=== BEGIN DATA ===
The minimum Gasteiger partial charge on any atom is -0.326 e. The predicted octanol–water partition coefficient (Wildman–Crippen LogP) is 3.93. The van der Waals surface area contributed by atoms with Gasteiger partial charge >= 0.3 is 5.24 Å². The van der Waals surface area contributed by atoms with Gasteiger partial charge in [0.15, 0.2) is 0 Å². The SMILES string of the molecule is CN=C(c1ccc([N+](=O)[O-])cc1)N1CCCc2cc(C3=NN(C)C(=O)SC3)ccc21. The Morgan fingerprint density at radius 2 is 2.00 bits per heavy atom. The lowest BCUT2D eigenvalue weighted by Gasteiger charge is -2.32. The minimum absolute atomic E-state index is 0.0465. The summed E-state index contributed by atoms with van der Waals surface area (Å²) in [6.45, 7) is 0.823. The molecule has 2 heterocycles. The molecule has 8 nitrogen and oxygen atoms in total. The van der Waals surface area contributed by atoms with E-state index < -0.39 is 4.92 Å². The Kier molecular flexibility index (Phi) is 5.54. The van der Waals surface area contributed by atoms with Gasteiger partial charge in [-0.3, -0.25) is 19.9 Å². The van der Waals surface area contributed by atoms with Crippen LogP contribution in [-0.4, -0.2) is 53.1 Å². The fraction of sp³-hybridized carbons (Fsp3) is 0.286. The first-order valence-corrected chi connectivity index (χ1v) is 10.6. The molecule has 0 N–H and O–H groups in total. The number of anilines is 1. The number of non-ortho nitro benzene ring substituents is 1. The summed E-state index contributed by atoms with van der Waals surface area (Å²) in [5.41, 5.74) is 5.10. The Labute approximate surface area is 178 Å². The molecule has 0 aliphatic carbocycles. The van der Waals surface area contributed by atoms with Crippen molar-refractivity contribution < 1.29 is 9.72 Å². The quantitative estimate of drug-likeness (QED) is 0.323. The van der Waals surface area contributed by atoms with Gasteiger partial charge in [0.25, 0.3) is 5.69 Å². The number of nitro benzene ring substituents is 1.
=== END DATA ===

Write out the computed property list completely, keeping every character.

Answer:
The minimum Gasteiger partial charge on any atom is -0.326 e. The predicted octanol–water partition coefficient (Wildman–Crippen LogP) is 3.93. The van der Waals surface area contributed by atoms with Gasteiger partial charge >= 0.3 is 5.24 Å². The van der Waals surface area contributed by atoms with Gasteiger partial charge in [0.15, 0.2) is 0 Å². The SMILES string of the molecule is CN=C(c1ccc([N+](=O)[O-])cc1)N1CCCc2cc(C3=NN(C)C(=O)SC3)ccc21. The Morgan fingerprint density at radius 2 is 2.00 bits per heavy atom. The lowest BCUT2D eigenvalue weighted by Gasteiger charge is -2.32. The minimum absolute atomic E-state index is 0.0465. The summed E-state index contributed by atoms with van der Waals surface area (Å²) in [6.45, 7) is 0.823. The molecule has 2 heterocycles. The molecule has 8 nitrogen and oxygen atoms in total. The van der Waals surface area contributed by atoms with E-state index < -0.39 is 4.92 Å². The Kier molecular flexibility index (Phi) is 5.54. The van der Waals surface area contributed by atoms with Gasteiger partial charge in [-0.3, -0.25) is 19.9 Å². The van der Waals surface area contributed by atoms with Crippen LogP contribution in [-0.4, -0.2) is 53.1 Å². The fraction of sp³-hybridized carbons (Fsp3) is 0.286. The first-order valence-corrected chi connectivity index (χ1v) is 10.6. The molecule has 0 N–H and O–H groups in total. The number of anilines is 1. The number of non-ortho nitro benzene ring substituents is 1. The summed E-state index contributed by atoms with van der Waals surface area (Å²) in [5.41, 5.74) is 5.10. The Labute approximate surface area is 178 Å². The molecule has 0 aliphatic carbocycles. The van der Waals surface area contributed by atoms with Crippen molar-refractivity contribution < 1.29 is 9.72 Å². The quantitative estimate of drug-likeness (QED) is 0.323. The van der Waals surface area contributed by atoms with Gasteiger partial charge in [0.25, 0.3) is 5.69 Å². The number of nitro benzene ring substituents is 1.